Following his criticism of other approaches, Carnwath endorses the attempt of Sir Jeffrey Jowell to ascribe greater structure to the notion of unreasonableness. Jowell observes that decisions are likely to be judged to be unreasonable when they: disclose particular characteristics, such as being illogical; lack a rational connection with the evidence; exhibit unduly uncertain or excessively vague reasoning; place too much or too little weight on a legally-relevant consideration; result from the application of a policy that amounts to a fettering of discretion; result from ignorance of or a mistake concerning a material fact; breach the rule of law, a legitimate expectation or the principle of consistency; or are unduly harsh. Carnwath says:
I like that analysis. The important question is not whether the decision is beyond the range of reasonable responses, but why? The reason must be found either in the statute, expressly or by implication, or in some other general but separately identifiable principle of the common law. I like it also because it accords to my own experience of the development of administrative law over the 45 years or so of my professional career. The judges have been like sculptors chipping away at the relatively formless block bequeathed to them by Lord Greene, in order to carve out some more practical and specific tenets of the law such as can be applied to real cases. General judicial theorising even at the highest level should not always be taken too seriously. Much more important is what the courts have actually decided – particularly those where the challenges have been successful, and where the reasoning has stood the test of time.
Carnwath is right when he says that the key question is not whether a decision is unreasonable, but why it is unreasonable. He does not, however, develop that insight sufficiently. A court is entitled to ask whether an administrative decision is reasonable—in the sense of being justified—when, in the first place, that decision prima facie compromises a value (including a right) that is worthy of protection. The heavy lifting must therefore be done by a more-developed conception of what those values are, and of what their normative significance is relative to one another. Attempting to reduce substantive review to a catalogue of single instances, for all that it may bring the appearance of greater clarity and certainty to this area of administrative law, fails to grapple with the underlying need for a normative ordering of the values that warrant judicial protection. What is actually called for is a greater sense of the underlying principles and the theoretical framework in which they sit, not a retreat into pragmatism.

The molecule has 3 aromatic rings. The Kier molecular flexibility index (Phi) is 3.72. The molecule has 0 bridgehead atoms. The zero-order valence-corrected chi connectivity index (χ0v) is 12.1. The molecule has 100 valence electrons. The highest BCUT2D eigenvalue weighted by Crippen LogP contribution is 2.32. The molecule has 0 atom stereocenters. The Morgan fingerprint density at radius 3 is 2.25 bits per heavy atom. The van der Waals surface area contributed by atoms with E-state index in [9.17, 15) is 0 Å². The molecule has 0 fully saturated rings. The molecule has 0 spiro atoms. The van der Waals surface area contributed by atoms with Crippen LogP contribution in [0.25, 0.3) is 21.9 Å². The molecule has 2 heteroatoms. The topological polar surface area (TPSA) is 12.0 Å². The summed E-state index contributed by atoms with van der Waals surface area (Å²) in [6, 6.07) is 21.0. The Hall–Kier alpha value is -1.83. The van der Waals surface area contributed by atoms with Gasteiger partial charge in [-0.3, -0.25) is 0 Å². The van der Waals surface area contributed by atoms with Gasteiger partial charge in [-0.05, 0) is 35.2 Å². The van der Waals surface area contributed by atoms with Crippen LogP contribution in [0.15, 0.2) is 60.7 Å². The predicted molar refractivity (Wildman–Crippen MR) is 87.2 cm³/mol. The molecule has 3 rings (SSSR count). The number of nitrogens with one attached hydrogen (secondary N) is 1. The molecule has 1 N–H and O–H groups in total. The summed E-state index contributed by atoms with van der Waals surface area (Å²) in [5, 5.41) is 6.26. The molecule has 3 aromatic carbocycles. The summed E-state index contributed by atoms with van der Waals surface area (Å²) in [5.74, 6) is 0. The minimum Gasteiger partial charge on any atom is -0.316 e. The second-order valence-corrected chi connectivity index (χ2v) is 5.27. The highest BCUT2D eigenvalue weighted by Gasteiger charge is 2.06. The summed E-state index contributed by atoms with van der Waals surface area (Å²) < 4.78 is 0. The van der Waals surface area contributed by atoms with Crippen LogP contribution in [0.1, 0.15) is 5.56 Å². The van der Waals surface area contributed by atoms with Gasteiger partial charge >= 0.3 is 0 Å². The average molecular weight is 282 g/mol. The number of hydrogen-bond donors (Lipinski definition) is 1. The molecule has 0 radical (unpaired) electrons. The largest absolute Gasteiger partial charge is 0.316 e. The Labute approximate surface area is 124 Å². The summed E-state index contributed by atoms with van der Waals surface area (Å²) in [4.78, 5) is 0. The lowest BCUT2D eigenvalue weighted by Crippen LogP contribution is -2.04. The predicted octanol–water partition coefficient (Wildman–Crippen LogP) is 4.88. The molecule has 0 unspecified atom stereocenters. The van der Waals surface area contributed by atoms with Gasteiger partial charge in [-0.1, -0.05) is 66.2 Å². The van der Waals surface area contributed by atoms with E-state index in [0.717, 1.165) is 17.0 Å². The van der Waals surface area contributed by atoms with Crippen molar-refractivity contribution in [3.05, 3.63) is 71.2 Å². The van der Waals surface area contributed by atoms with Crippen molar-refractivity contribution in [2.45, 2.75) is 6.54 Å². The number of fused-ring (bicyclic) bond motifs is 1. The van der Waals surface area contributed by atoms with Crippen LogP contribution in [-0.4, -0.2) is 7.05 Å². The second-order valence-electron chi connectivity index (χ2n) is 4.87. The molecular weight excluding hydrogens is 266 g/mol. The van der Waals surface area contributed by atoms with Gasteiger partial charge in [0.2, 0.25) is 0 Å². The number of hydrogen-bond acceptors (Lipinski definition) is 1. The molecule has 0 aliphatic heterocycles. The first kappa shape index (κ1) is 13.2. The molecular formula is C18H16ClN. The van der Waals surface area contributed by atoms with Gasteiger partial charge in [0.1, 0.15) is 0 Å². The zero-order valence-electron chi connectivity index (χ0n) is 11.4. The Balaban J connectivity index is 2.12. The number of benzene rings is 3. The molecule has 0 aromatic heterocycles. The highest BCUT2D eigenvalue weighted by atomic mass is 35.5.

That Carnwath is advocating such a retreat is placed beyond doubt by the startling frankness exhibited in the closing section of the lecture:
In 19 years as a judge of administrative law cases I cannot remember ever deciding a case by simply asking myself whether an administrative decision was “beyond the range of reasonable responses”, still less whether it has caused me logical or moral outrage. Nor do I remember ever asking myself where it came on a sliding scale of intensity. My approach I suspect has been much closer to the characteristically pragmatic approach suggested by Lord Donaldson in [R v Take-over Panel, ex parte Guinness plc  1 QB 146], by way of a rider to what Lord Diplock had said in [GCHQ]: “the ultimate question would, as always, be whether something had gone wrong of a nature and degree which required the intervention of the court and, if so, what form that intervention should take”. If the answer appears to be yes, then one looks for a legal hook to hang it on. And if there is none suitable, one may need to adapt one … Generally we [judges] should look to the academics to do the theorising, and to put our efforts into a wider context. That way, we can decide the cases, and then they can tell us what we really meant, so that we can make it sound better next time.
These comments betray a highly pragmatic approach—also exhibited by the Supreme Court, and by Lord Carnwath’s judgment in particular, in R (Jones) v First-tier Tribunal  UKSC 19—that places the doctrinal integrity of administrative law at risk. It is impossible to ask whether something “has gone wrong” such as to require judicial intervention unless one first has a worked-out conception of the types of “wrong” with which judges can properly be concerned, and of the normative significance that is properly to be ascribed to particular “wrongs” (which might include, but will not be limited to, the infringement of “rights”).
Of course, the nature of the common law is that principle often emergences inferentially, via the incremental process of deciding individual cases—and there is nothing wrong with that. It would be naïve to suggest that judges should not put finger to keyboard until they have developed their own all-encompassing theory of (administrative) law. There is, however, a balance to be struck between gut instinct and principled analysis. The concern raised by Carnwath’s approach in his ALBA lecture and his judgment in Jones is that it risks treating the conceptual apparatus of administrative law as something which does little more than confer a doctrinal veneer upon judgments that are ultimately taken upon other grounds. On one view, such an approach is refreshingly honest, and to be welcomed for that reason. On another view, however, it evidences a relentless pragmatism that risks reducing administrative law to a vehicle for dispensing palm-tree justice.
“Theorising” is not just for academics, and nor is theory merely an ex post framework of scaffolding to be erected so as to confer a specious conceptual stability upon extant judicial decisions. Carnwath’s view that judges should “make better use” of academic analysis is welcome, but his perception of what that should actually reduce to in practice is arrestingly insubstantial. Real engagement between judges and academics – and between judicial reasoning and legal theory – must transcend relying upon the latter as a means of making the former “sound better”.